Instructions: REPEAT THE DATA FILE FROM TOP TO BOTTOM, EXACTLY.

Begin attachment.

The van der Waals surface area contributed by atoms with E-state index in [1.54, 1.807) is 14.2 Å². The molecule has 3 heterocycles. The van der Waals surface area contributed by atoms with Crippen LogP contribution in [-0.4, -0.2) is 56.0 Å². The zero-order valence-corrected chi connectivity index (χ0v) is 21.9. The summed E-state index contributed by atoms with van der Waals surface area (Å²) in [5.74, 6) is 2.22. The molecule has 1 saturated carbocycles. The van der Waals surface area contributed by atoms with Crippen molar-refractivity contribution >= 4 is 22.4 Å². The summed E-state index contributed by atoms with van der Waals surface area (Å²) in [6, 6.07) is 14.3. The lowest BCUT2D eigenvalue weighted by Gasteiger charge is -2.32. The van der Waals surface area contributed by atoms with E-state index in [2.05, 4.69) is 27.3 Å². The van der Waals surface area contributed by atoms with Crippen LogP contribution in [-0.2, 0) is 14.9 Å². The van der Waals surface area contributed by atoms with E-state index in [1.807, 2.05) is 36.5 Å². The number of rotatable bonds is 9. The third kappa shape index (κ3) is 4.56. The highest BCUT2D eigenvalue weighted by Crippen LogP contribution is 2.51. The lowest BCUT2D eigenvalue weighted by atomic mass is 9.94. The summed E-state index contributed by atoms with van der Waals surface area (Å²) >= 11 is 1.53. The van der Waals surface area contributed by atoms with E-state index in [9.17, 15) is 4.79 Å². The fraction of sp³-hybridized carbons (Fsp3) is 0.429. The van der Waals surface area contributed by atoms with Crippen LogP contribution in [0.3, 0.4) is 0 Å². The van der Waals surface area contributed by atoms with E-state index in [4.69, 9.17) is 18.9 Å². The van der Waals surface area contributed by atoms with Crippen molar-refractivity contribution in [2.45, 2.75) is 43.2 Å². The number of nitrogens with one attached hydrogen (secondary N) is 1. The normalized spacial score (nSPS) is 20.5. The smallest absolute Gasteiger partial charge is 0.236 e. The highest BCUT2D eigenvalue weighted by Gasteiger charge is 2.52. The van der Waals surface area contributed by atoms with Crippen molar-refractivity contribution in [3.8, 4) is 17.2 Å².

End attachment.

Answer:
The van der Waals surface area contributed by atoms with E-state index in [1.54, 1.807) is 14.2 Å². The molecule has 3 heterocycles. The van der Waals surface area contributed by atoms with Crippen LogP contribution in [-0.4, -0.2) is 56.0 Å². The zero-order valence-corrected chi connectivity index (χ0v) is 21.9. The summed E-state index contributed by atoms with van der Waals surface area (Å²) in [5.74, 6) is 2.22. The molecule has 1 saturated carbocycles. The van der Waals surface area contributed by atoms with Crippen molar-refractivity contribution >= 4 is 22.4 Å². The summed E-state index contributed by atoms with van der Waals surface area (Å²) in [6, 6.07) is 14.3. The lowest BCUT2D eigenvalue weighted by Gasteiger charge is -2.32. The van der Waals surface area contributed by atoms with E-state index in [2.05, 4.69) is 27.3 Å². The van der Waals surface area contributed by atoms with Crippen LogP contribution in [-0.2, 0) is 14.9 Å². The van der Waals surface area contributed by atoms with E-state index in [1.807, 2.05) is 36.5 Å². The number of rotatable bonds is 9. The third kappa shape index (κ3) is 4.56. The highest BCUT2D eigenvalue weighted by Crippen LogP contribution is 2.51. The lowest BCUT2D eigenvalue weighted by atomic mass is 9.94. The summed E-state index contributed by atoms with van der Waals surface area (Å²) >= 11 is 1.53. The van der Waals surface area contributed by atoms with E-state index in [9.17, 15) is 4.79 Å². The fraction of sp³-hybridized carbons (Fsp3) is 0.429. The van der Waals surface area contributed by atoms with Crippen LogP contribution in [0.3, 0.4) is 0 Å². The van der Waals surface area contributed by atoms with E-state index in [4.69, 9.17) is 18.9 Å². The van der Waals surface area contributed by atoms with Crippen molar-refractivity contribution in [2.45, 2.75) is 43.2 Å². The number of nitrogens with one attached hydrogen (secondary N) is 1. The normalized spacial score (nSPS) is 20.5. The smallest absolute Gasteiger partial charge is 0.236 e. The highest BCUT2D eigenvalue weighted by Gasteiger charge is 2.52. The van der Waals surface area contributed by atoms with Crippen molar-refractivity contribution in [3.8, 4) is 17.2 Å².